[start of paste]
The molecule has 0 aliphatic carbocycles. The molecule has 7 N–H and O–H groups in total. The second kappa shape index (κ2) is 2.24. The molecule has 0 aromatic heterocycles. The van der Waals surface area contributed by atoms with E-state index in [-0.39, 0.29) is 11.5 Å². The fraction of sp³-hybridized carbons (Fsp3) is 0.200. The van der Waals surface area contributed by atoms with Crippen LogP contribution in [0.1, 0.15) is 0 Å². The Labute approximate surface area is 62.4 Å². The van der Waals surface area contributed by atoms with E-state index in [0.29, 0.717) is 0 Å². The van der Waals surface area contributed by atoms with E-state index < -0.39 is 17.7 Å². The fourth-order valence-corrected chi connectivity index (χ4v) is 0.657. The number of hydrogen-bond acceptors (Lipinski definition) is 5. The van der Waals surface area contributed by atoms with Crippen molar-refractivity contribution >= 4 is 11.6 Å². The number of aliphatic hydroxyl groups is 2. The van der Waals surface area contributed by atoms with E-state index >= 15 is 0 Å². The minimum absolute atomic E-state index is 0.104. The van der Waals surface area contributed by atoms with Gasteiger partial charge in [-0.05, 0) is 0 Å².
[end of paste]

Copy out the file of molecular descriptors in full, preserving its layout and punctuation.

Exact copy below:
The molecule has 0 aliphatic carbocycles. The molecule has 7 N–H and O–H groups in total. The second kappa shape index (κ2) is 2.24. The molecule has 0 aromatic heterocycles. The van der Waals surface area contributed by atoms with E-state index in [-0.39, 0.29) is 11.5 Å². The fraction of sp³-hybridized carbons (Fsp3) is 0.200. The van der Waals surface area contributed by atoms with Crippen LogP contribution in [0.1, 0.15) is 0 Å². The Labute approximate surface area is 62.4 Å². The van der Waals surface area contributed by atoms with E-state index in [0.29, 0.717) is 0 Å². The van der Waals surface area contributed by atoms with E-state index < -0.39 is 17.7 Å². The fourth-order valence-corrected chi connectivity index (χ4v) is 0.657. The number of hydrogen-bond acceptors (Lipinski definition) is 5. The van der Waals surface area contributed by atoms with Crippen molar-refractivity contribution >= 4 is 11.6 Å². The number of aliphatic hydroxyl groups is 2. The van der Waals surface area contributed by atoms with E-state index >= 15 is 0 Å². The minimum absolute atomic E-state index is 0.104. The van der Waals surface area contributed by atoms with Gasteiger partial charge in [-0.05, 0) is 0 Å².